Gaslighting is a form of emotional abuse that involves manipulating someone into doubting their own sanity or perception of reality.
It can happen in any type of relationship, including romantic, familial, and professional.
Gaslighting can take many forms, including lying, denying, and trivializing the victim's feelings or experiences.
It can have serious consequences for the victim's mental health, including anxiety, depression, and PTSD.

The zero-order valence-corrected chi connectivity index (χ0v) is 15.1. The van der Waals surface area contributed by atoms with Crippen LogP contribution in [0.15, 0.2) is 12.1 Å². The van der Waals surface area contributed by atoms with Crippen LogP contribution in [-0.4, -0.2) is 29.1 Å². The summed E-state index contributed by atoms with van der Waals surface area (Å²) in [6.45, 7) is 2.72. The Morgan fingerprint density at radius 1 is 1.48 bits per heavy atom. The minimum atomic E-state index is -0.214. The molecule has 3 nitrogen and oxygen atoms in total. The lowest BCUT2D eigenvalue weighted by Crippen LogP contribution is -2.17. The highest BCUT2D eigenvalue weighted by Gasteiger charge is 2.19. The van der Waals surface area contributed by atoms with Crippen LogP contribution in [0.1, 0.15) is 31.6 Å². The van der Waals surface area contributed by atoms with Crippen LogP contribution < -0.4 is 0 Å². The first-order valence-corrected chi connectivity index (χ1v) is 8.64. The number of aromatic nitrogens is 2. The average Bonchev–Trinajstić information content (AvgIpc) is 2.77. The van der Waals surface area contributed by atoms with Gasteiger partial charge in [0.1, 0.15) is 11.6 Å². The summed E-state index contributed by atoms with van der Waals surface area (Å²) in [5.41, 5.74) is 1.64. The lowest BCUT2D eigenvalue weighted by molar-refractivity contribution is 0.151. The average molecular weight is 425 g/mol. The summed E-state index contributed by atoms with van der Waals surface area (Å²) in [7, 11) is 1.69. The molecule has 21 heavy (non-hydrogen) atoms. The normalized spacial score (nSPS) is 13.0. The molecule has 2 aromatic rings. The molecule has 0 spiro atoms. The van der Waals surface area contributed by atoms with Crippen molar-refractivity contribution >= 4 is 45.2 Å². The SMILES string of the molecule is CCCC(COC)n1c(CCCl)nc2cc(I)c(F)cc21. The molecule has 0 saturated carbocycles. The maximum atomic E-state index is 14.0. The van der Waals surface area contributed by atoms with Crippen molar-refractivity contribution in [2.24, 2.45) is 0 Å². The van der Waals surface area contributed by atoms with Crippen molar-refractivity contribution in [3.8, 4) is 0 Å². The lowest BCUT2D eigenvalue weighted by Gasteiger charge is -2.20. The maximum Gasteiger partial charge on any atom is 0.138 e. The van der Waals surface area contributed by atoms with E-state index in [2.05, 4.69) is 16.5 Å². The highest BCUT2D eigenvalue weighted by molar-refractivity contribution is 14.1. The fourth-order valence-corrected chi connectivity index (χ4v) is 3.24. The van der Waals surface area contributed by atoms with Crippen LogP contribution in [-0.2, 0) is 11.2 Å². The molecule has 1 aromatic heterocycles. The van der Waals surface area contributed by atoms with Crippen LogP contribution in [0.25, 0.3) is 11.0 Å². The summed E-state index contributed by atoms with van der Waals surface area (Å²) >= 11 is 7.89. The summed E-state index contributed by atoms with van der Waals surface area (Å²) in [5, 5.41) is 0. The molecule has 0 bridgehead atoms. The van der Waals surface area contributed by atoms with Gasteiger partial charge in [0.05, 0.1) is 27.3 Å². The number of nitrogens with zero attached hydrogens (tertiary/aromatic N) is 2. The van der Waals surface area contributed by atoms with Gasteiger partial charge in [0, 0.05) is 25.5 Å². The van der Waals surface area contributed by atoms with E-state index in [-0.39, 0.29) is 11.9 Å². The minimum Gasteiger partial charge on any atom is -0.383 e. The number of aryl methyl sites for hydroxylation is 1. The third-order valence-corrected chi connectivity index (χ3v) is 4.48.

Gaslighting is often used as a tool of control and manipulation by abusers.
Recognizing gaslighting can be difficult, as it often happens gradually over time.
Some signs of gaslighting include feeling confused, anxious, or insecure, and constantly apologizing or second-guessing yourself.
If you suspect you are being gaslit, it's important to seek support from a trusted friend, family member, or mental health professional.
Dealing with gaslighting may involve setting boundaries, seeking therapy, or ending the relationship altogether.